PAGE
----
July 25, 2011

A few remarkable things have happened over the past number of months. One was much reported on and the other was barely mentioned.

The first was the decline of the S&P TSX market index by about 8% largely due to the inevitable Greek default, rising interest rates in China and the end of the US printing of money in the name of QE2 (Quantitative Easing round 2) as well as the pending August 1st deadline for the US to raise their debt ceiling so as to prevent default on outstanding bonds.

The other is that the rise of corporate revenues, cash flows, earnings, dividends, stock buybacks, cash positions, merger and acquisition activity continued unabated.

The result of these two occurrences is that the great businesses of the world have become even cheaper while the prospects for future growth have increased dramatically.

Consider, for a moment, what’s happening to a few of the largest multinational companies in the world. (Note that this is not a recommendation to purchase these businesses, rather just an illustration of what is happening in this equity market to some of the great companies of the world.)

Looking first at Walmart which is the world’s largest company. With the increase in gasoline prices, lower consumer spending due to high debt and increased food inflation and high unemployment you would think Walmart would be suffering. Walmart has purchased $28 Billion of its own shares since June of 2010. It’s notable first, that they had the cash and second, that this decreases the available shares on the market by about 8% which reduces supply and increases the future potential for demand. Walmart also increased its dividend last March by 21% – capping another year of annual dividend increases since 1974. Walmart executives obviously feel good about their future as they feel the best use of their cash is to purchase their own shares and increase dividends setting up strong growth for the stock in future.

Let’s consider another multinational business – Microsoft. Microsoft shares recently traded for less than half what they peaked at in 1999 – even though their earnings grew compounded at 11% for the last 10 years. Microsoft earns a 44% return on its equity and generates almost $2 Billion in free cash every month, raised its dividend recently by 23% and bought back 2 Billion shares in the last five years.

Lastly, consider Exxon Mobil. Its stock is still less expensive than it was in 2008 when oil was $140 a barrel. Its return on capital is above the market and it has grown it’s dividend by over 9% for the past five years. It also uses its significant cash flow to continue to make discoveries and to buy back 300-400 million of its shares per year.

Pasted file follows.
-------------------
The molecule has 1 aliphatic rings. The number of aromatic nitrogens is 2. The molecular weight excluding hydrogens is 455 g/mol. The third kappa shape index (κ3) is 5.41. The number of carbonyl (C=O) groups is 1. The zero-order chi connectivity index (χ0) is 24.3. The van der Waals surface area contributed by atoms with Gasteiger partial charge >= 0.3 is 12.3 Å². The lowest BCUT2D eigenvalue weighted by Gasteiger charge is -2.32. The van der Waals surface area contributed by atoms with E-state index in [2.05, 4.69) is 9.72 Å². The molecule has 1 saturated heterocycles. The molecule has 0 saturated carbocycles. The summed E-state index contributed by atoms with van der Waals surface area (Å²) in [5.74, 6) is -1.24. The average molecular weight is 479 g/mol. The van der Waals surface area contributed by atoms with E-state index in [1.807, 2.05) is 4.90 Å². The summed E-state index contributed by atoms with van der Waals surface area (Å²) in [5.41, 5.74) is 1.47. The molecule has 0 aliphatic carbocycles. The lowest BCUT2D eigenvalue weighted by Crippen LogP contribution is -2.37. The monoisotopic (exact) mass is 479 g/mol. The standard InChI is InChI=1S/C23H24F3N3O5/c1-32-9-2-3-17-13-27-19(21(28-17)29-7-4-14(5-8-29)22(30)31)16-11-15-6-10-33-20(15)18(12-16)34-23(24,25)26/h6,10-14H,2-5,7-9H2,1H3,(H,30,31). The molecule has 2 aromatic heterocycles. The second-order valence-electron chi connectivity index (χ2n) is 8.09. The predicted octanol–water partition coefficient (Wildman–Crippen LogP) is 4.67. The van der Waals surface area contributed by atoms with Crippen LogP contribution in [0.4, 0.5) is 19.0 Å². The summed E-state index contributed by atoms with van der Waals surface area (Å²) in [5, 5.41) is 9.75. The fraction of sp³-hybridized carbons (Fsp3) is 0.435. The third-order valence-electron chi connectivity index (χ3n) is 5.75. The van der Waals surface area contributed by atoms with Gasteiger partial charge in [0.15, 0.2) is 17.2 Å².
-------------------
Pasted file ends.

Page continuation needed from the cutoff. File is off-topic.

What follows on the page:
Recent earnings announcements by Apple and IBM are higher than analyst estimates confirming many large companies are still making money.

My purpose in describing these stocks is to illustrate that while governments are suffering from the poor decisions they have made over the past decades, many of the large, multinational businesses on this plant are in the best shape they have ever been. In my own practice I have been recommending a 20-30% allocation to a large cap multinational fund because in my opinion it and must be one of the most attractively valued asset classes on earth.

The Shift to the East

Consider this:

1 – In 2004, General Motors sold 10 cars in the U.S. for every one car sold in China;

2 – Currently GM is selling about one car in the US for every one care sold in China. China will be a bigger market than the U.S. for America’s largest automaker.

3 – In 2008, Nokia, the largest cell phone maker in the world, had net sales of $8.2 billion in China, more than three times its U.S. revenues.

4 – In the 14 years since opening its first store in China, Walmart has gone on to open an additional 267 retail units.

These factoids are from a paper by Homi Kharas and Geoffrey Gertz of the Wolfensohn Center for Development at the Brookings Institution. They suggest the beginnings of a growing shift in global consumer demand from the West to the East. The authors suggest:

1 – By 2015, for the first time in 300 years, the number of Asian middle class consumers will equal the number in Europe and North America.

2 – By 2021, if the present trend continues, there could be more than 2 billion Asians in middle class households. In China alone, there could be over 670 million middle class consumers, compared with perhaps 150 million today.”

If you are wondering why the great businesses of the world are performing so very much better than the domestic U.S. and European economy seems to be doing – pay attention! We are seeing the exponential growth in the sheer numbers, not to mention the purchasing power, of the middle class outside of the developed world.

Headlines Shmedlines

Linked to this newsletter are a few interesting articles you may have missed.

Buying Equities in a risk Averse Market

Don’t Miss your Chance to Catch a Bull Market

The Debt Ceiling “Crisis”

60 Ways to make life simple again

Life is not complex. We are complex. Life is simple,
and the simple thing is the right thing.
– Oscar Wilde

Worth reading when you have a quiet moment to reflect: